The theme of the film is all about appearances, and how they can deceive the naked eye, and Sapporo’s rich and exciting landscapes perfectly contrasts the realities Lea has to face (i.e. an unfaithful fiancee, an obvious lack of friends, and so on). Props to Ms. Bernardo and cinematographer Boy Yñiguez for giving us a very lively presentation.

I also have to give credit to Arlene Flerida Calvo for the sweet and bubbly score which further emphasizes the film’s sugary, syrup-y tone, and I do believe that one of the best parts of the movie that showed that is when both Lea and Tonyo are eating ramen noodles on one of their dates. As Tonyo states that he is the perfect match for Lea, the instrumentals really help bring about those “kilig” vibes, as we call them here.

The entire film can be summed as “two people touring Sapporo together.” Yes, the entire movie is just them exploring the various tourist traps of the country, all the while being completely dialogue-driven. “Dialogue-driven”, as in … it’s just them talking to each other for an hour and a half. The film also goes about as you would expect any rom-com from the last four decades or so would go about. One character is left heartbroken, until a character comes around and they both fall in love. You know, “formula.”

But I have to say, even though I could literally see this massive plot twist from five light years away (more on that later), this film really is good. Not just “average good”, as in “really good.” Most dialogue-driven movies have huge chances at becoming boring, but not Kita Kita. Every line, every corny, pop culture-related joke, every small moment of exposition, every single interaction is so heart-warming, and very relatable.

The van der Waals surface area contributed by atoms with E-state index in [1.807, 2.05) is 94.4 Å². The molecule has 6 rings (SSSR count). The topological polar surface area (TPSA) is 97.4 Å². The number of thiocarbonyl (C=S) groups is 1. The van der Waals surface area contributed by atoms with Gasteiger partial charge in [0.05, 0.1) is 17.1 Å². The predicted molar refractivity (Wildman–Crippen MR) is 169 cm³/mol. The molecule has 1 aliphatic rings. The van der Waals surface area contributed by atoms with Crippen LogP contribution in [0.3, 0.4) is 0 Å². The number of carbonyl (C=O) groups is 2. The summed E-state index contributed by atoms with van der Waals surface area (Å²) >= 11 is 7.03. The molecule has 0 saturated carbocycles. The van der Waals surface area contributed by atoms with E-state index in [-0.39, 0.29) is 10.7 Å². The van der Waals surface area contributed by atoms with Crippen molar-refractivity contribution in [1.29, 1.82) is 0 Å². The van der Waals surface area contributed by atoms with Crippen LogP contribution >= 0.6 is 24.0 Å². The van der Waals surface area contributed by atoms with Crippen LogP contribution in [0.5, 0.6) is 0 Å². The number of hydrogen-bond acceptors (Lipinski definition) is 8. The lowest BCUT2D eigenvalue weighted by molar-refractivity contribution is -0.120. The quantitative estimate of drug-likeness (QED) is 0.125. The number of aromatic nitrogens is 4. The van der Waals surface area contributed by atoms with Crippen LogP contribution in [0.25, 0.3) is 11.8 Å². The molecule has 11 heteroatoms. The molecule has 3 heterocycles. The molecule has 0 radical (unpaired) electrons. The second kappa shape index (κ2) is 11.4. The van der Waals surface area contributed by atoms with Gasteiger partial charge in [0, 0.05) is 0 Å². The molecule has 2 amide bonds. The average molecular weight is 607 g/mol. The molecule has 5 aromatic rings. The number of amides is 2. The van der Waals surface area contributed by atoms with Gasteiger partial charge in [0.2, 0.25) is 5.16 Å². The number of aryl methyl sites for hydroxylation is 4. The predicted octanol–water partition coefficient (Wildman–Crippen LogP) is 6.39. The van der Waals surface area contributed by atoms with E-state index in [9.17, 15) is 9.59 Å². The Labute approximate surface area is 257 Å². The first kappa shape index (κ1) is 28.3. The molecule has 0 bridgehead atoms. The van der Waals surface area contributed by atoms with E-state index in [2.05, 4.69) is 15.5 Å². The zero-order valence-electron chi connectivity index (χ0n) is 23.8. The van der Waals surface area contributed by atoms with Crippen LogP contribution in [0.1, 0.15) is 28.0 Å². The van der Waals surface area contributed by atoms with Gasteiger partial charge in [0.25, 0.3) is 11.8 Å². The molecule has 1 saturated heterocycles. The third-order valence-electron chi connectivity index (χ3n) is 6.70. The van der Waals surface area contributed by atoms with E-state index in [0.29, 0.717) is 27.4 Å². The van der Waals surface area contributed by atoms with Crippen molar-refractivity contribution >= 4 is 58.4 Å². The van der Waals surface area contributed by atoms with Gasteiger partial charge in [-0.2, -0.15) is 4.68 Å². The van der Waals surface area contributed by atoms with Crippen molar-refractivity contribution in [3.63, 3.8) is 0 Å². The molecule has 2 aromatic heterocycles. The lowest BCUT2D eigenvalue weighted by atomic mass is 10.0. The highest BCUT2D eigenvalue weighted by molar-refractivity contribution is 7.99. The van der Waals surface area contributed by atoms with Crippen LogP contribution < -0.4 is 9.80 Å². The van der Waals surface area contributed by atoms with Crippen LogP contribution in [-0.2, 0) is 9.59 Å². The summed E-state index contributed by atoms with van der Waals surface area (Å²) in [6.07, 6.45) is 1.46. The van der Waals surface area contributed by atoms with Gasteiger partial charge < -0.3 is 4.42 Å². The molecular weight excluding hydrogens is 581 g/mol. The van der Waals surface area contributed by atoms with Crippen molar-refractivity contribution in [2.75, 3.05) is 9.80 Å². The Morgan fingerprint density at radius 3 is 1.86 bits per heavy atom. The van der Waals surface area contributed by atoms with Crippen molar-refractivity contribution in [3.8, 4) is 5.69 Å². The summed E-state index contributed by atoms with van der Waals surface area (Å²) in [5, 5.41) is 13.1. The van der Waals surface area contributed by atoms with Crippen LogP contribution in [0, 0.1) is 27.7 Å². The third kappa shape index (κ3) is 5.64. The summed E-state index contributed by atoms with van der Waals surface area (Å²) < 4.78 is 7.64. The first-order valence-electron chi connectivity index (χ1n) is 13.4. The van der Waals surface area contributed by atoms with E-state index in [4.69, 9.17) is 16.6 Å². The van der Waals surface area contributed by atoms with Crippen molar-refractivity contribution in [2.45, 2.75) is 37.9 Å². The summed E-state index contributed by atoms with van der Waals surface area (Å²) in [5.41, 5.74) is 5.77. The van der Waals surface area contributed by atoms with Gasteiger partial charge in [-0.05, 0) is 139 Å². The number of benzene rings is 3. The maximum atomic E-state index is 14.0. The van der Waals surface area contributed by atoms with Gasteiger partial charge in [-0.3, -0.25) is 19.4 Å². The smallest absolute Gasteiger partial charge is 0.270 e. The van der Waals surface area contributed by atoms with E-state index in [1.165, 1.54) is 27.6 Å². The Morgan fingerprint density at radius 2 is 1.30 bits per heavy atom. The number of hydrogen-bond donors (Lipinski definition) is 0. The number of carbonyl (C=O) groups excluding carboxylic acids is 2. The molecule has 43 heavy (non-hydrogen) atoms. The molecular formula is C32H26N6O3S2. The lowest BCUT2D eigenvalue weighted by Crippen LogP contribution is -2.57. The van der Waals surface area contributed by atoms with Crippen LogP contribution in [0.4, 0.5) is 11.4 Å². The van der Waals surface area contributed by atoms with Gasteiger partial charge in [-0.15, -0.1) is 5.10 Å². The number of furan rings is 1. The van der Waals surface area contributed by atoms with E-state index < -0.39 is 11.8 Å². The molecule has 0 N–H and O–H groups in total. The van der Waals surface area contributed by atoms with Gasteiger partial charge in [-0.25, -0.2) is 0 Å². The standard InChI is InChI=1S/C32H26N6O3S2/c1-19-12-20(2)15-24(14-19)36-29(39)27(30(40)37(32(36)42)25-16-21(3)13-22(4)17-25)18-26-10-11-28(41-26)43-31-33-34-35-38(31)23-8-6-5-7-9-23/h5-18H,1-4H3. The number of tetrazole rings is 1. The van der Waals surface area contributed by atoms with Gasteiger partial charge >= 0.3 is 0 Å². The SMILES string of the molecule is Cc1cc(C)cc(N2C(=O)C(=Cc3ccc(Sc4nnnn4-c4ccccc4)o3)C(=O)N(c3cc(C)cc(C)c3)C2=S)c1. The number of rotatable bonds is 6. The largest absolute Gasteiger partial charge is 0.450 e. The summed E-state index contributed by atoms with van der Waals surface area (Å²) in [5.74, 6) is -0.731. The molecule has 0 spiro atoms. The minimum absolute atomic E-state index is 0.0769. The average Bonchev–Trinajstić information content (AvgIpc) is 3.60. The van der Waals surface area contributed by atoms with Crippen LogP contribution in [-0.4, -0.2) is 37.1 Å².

Here, we never get to hear cheesy exchanges such as “you’re the love of my life”, although we get to hear a slight variation by the third act. Instead, we get these real, human interactions that not only move the plot forward, but with every utterance from our two main characters, we get to know them more and more. For all the cynical comments from Lea, we know that she is more than just a totally heartbroken snob. For all of the one-liners Tonyo says, we know eventually that he has a really heartbreaking story of his own. 

Frankly, these lines could not have been successfully delivered if it weren’t for the talented leads. In this two-character story, both Ms. de Rossi and Mr. Marquez manage to play and find balance with their respective strengths, with the latter inserting some lighthearted moments, and the former injecting some realism. I also commend Ms. de Rossi for actively willing to experiment with her role.